Question:What is the risk that a child will develop diabetes if one or both parents are diabetic?
Answer: The key factor in figuring out the familial risk of diabetes is what we call first-degree relatives. The number of first degree relatives -- that is to say parents, siblings or children -- who have the disease. If you have one first-degree relative who has type 1 diabetes, you're risk is on the order of 10 to 15 times higher of getting that disease than if you don't. One the other hand, that 10 or 15 times increased risk still means that it's a low probability you'll actually get the disease. In other words, it might be 1 in 200 of getting type 1 diabetes if you're walking down the street, living in America. It might be 1 in 10 or 1 in 20 if you have a parent, or a sibling or a child who has the disease. But that still means it's unlikely because those other factors -- environment and behavior and bad luck -- play a big role.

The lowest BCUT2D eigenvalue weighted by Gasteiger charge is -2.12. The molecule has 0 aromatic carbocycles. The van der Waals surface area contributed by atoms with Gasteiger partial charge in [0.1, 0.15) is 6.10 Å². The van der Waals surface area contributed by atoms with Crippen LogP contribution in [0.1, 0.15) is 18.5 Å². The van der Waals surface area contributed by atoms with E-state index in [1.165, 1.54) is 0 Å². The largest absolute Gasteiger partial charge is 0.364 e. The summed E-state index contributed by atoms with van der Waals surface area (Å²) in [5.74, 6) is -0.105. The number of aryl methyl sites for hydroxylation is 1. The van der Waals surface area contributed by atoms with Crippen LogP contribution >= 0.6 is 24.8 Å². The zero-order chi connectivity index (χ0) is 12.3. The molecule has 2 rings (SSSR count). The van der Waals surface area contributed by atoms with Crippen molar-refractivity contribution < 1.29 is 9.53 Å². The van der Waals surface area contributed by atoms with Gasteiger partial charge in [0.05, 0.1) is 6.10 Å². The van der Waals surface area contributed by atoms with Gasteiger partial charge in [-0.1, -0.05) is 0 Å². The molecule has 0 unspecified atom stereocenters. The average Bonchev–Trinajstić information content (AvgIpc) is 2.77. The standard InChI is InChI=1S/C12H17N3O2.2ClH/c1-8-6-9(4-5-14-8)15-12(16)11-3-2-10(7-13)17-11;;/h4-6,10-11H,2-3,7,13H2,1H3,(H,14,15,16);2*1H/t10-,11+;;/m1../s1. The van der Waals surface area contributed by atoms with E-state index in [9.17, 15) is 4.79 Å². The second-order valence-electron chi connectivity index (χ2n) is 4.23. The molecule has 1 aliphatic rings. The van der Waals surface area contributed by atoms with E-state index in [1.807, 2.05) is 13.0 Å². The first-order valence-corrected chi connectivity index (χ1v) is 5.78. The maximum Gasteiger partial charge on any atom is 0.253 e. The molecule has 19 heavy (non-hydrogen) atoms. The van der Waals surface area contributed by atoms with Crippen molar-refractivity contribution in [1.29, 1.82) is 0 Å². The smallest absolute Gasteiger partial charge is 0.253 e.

In type 2 diabetes, if you have a sibling or a parent who has the disease, you're risk is as high as 1 in 3. And if you have two siblings or two parents who have the disease, it's higher still. But even in type 2 diabetes, where the absolute risk is higher, there's still many non-genetic factors and our behavior can change the likelihood of getting the disease.
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